Although planting trees alone is certainly not an end-all solution to addressing climate change, studies show that well-managed reforestation projects can help offset current emissions while also drawing out new carbon dioxide. A 2019 paper led by an international research team and published in the journal Science found that Earth could support another 2.2 billion acres’ worth of forests, or 25% more than it has now. Planting just over a half-trillion trees could capture 205 gigatons of carbon, reducing atmospheric carbon by 25%.

Strengthening Biodiversity

A bee pollinates a cherry blossom tree in Germany. Photo Courtesy: DeFodi Images/Contributor/Getty Images

Forests provide habitats for 80% of Earth’s amphibian species, 75% of bird species and 68% of mammal species, including numerous highly endangered animals like jaguars, gorillas and panda bears. Even trees planted outside of forested areas support things like pollinator diversity, which boosts crop yields that contribute greatly to healthy diets and nutrition —  pollinators affect 35% of global agricultural land and support production for 87 of the world’s leading food crops.

The connection between biodiversity and poverty was investigated by a team of scientists from the International Institute for Environment and Development and the United Nations Environment Program in 2014. They looked at 387 widely distributed studies focusing on the abundance of a particular species and its impact on poverty alleviation, an overwhelming majority of which indicated a positive influence. According to the report, places with higher species diversity resulted in more opportunities for collecting non-timber forest products, such as fruit and medicinal plants.

Improving Water Quality

The “Trees For Rivers” campaign aims to plant 100,000 trees to help improve natural flood defenses and regenerate local woodland in London, England. Photo Courtesy:Stringer/Getty Images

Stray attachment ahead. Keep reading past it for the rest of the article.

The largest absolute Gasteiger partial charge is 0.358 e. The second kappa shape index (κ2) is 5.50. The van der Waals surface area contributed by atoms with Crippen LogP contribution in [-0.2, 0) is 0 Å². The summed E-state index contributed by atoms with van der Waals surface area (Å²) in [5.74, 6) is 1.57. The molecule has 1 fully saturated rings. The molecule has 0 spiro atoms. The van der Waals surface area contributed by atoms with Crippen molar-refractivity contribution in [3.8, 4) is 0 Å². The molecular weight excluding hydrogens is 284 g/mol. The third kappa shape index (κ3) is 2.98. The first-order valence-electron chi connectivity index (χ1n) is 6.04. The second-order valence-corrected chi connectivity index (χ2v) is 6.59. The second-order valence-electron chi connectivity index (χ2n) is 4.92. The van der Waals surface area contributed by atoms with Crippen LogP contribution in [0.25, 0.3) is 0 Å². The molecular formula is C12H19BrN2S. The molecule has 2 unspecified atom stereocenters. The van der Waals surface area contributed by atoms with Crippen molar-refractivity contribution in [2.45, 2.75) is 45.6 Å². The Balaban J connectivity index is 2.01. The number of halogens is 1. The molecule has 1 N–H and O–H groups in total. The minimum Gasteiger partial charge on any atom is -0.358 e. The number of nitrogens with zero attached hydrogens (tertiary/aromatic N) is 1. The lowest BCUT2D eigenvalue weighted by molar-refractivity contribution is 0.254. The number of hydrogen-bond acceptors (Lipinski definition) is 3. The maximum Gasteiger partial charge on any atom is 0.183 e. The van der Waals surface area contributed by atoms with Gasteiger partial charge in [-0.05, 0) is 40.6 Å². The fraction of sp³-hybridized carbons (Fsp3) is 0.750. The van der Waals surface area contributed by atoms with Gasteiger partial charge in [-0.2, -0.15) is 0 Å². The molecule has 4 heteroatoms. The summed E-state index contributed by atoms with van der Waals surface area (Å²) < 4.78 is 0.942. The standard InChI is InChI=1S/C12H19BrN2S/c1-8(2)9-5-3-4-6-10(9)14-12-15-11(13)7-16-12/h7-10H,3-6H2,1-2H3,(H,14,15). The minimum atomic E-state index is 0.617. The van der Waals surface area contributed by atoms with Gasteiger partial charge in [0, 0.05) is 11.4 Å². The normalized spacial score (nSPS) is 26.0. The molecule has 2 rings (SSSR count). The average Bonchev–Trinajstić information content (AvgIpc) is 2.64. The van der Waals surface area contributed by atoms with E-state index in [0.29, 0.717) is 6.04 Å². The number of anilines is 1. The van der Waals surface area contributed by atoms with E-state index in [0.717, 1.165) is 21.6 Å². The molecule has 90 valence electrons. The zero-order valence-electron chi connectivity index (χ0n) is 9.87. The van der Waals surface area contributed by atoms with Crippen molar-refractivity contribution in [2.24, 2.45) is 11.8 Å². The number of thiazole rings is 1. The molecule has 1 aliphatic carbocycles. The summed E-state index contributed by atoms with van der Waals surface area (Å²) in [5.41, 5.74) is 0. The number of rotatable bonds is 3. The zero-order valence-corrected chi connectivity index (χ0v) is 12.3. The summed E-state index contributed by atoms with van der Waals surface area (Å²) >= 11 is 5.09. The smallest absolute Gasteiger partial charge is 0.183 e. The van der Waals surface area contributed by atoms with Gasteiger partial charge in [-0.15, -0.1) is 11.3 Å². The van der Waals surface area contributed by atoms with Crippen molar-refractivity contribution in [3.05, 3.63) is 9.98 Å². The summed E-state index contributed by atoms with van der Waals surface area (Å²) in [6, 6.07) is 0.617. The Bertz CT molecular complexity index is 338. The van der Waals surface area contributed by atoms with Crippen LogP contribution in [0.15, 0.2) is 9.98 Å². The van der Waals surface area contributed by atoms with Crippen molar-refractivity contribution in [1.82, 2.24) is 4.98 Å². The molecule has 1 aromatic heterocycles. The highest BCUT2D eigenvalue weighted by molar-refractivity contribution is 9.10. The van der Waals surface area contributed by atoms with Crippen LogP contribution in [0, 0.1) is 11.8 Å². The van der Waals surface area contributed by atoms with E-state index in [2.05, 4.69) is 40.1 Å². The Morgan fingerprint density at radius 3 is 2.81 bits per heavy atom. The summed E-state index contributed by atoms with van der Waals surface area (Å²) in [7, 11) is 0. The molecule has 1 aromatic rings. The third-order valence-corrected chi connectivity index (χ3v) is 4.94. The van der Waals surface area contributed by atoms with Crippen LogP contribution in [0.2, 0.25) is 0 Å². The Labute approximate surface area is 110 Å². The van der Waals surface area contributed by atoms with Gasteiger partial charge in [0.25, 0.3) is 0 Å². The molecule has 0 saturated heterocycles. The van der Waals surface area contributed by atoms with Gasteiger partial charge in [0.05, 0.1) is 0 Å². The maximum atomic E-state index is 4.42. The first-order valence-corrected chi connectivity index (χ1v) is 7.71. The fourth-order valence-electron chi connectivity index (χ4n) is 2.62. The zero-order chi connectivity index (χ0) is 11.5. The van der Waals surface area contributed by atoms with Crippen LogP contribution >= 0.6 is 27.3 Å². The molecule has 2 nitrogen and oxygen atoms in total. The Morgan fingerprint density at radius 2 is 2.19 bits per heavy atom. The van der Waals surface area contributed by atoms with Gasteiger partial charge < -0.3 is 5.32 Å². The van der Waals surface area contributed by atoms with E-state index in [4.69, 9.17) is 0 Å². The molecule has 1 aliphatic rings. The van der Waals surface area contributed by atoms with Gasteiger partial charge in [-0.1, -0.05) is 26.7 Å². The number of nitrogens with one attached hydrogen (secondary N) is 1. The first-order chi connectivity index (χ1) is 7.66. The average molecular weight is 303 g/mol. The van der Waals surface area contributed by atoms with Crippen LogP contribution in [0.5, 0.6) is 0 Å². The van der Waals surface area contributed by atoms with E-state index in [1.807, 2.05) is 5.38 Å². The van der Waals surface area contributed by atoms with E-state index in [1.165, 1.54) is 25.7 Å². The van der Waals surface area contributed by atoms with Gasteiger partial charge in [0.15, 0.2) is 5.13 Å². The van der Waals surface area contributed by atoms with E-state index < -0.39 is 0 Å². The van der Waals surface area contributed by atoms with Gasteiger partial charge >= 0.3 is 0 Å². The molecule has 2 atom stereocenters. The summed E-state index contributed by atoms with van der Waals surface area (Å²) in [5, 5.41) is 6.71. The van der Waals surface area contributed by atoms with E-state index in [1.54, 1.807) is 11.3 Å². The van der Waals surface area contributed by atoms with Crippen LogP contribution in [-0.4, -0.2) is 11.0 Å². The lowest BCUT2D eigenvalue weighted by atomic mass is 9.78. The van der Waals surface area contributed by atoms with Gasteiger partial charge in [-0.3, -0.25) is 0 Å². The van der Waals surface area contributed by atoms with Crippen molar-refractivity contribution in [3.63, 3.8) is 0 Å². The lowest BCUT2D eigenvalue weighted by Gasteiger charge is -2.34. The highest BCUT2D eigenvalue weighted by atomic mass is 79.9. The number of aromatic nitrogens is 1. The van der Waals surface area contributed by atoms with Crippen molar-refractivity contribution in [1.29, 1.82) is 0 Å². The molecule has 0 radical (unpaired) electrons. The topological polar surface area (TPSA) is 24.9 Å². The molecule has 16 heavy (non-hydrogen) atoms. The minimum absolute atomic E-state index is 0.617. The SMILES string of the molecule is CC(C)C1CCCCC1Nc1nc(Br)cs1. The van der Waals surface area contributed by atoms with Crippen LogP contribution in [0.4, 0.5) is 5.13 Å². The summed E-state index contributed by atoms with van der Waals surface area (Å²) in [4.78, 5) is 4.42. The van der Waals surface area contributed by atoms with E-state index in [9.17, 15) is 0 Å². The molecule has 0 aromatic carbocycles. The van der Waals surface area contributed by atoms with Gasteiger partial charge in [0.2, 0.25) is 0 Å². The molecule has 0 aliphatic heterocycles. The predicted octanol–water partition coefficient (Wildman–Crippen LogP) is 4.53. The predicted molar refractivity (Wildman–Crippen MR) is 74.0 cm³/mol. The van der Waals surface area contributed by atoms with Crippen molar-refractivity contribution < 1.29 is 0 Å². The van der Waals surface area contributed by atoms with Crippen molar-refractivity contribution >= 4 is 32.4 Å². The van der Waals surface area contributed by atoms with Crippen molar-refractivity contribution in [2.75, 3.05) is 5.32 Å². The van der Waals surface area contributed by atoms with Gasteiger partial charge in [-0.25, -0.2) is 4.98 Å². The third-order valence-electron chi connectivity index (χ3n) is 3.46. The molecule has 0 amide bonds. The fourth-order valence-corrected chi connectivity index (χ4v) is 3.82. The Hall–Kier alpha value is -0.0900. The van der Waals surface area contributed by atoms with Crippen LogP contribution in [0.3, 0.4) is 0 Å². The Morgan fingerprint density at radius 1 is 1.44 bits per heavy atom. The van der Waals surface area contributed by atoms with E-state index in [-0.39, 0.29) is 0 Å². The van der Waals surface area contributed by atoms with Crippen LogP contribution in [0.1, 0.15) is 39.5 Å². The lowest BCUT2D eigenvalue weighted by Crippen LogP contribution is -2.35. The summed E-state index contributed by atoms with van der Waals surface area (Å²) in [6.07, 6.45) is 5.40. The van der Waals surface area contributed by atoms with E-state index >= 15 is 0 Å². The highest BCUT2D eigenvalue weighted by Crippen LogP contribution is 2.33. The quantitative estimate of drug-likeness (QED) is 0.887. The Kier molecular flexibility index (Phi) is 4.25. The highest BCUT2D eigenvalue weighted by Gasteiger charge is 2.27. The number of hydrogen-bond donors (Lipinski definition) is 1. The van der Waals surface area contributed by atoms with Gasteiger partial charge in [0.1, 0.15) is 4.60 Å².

Access to clean water has a major impact on food security and health, yet 2 billion people around the world still lacked safe drinking water in 2020. With clean water comes improved agriculture and sufficient sanitation that can significantly affect economic opportunities and health for people living in poverty. Tree roots help bind soil together to reduce erosion and lower the chances of runoff into sewers, streams and rivers, improving water quality.

Researchers from the Massachusetts Institute of Technology have even been able to use wood from pine and cedar tree branches to filter water from E. coli, rotavirus and other bacteria, providing an inexpensive and biodegradable method of getting clean water in places with high poverty rates.

Absorbing Air Pollutants

A tree-planting campaign in New Delhi organized in an effort to “fight air pollution” in one of the world’s most polluted cities. Photo Courtesy: CHANDAN KHANNA/Contributor/Getty Images

Air pollution is caused by harmful particulate matter and gasses released into the air. It can lead to heart disease, stroke, cancer and acute lower respiratory infections that are responsible for 4.2 million deaths each year, according to the World Health Organization. Poorer people, unemployed people and those with low education often face higher exposure to pollutants and their associated risks. These pollution-related illnesses can result in high medical costs, costs to healthcare systems, and even opportunity costs from lost productivity and economic growth.
Trees, however, absorb these air pollutants. In the United States, the Department of Agriculture estimates that trees and forests remove 17.4 million tons of air pollution annually, which helps prevent 670,000 cases of asthma and other acute respiratory symptoms each year.